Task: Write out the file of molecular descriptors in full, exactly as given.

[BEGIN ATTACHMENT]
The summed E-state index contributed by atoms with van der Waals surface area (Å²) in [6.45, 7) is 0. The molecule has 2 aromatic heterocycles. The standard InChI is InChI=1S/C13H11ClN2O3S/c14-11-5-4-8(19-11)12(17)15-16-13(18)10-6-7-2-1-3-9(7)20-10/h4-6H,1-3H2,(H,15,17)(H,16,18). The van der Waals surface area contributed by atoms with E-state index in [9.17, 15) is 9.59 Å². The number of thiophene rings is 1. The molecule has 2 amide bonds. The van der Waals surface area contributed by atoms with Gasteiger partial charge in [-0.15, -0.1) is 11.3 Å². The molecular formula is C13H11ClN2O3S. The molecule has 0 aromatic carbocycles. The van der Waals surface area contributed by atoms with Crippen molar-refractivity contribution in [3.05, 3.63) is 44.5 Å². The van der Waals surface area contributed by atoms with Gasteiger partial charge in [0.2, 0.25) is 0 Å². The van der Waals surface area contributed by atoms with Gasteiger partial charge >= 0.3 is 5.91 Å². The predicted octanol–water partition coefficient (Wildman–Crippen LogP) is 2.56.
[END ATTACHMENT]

The summed E-state index contributed by atoms with van der Waals surface area (Å²) in [6.45, 7) is 0. The molecule has 2 aromatic heterocycles. The standard InChI is InChI=1S/C13H11ClN2O3S/c14-11-5-4-8(19-11)12(17)15-16-13(18)10-6-7-2-1-3-9(7)20-10/h4-6H,1-3H2,(H,15,17)(H,16,18). The van der Waals surface area contributed by atoms with E-state index in [9.17, 15) is 9.59 Å². The number of thiophene rings is 1. The molecule has 2 amide bonds. The van der Waals surface area contributed by atoms with Gasteiger partial charge in [-0.15, -0.1) is 11.3 Å². The molecular formula is C13H11ClN2O3S. The molecule has 0 aromatic carbocycles. The van der Waals surface area contributed by atoms with Crippen molar-refractivity contribution in [3.05, 3.63) is 44.5 Å². The van der Waals surface area contributed by atoms with Gasteiger partial charge in [0.2, 0.25) is 0 Å². The van der Waals surface area contributed by atoms with Gasteiger partial charge >= 0.3 is 5.91 Å². The predicted octanol–water partition coefficient (Wildman–Crippen LogP) is 2.56.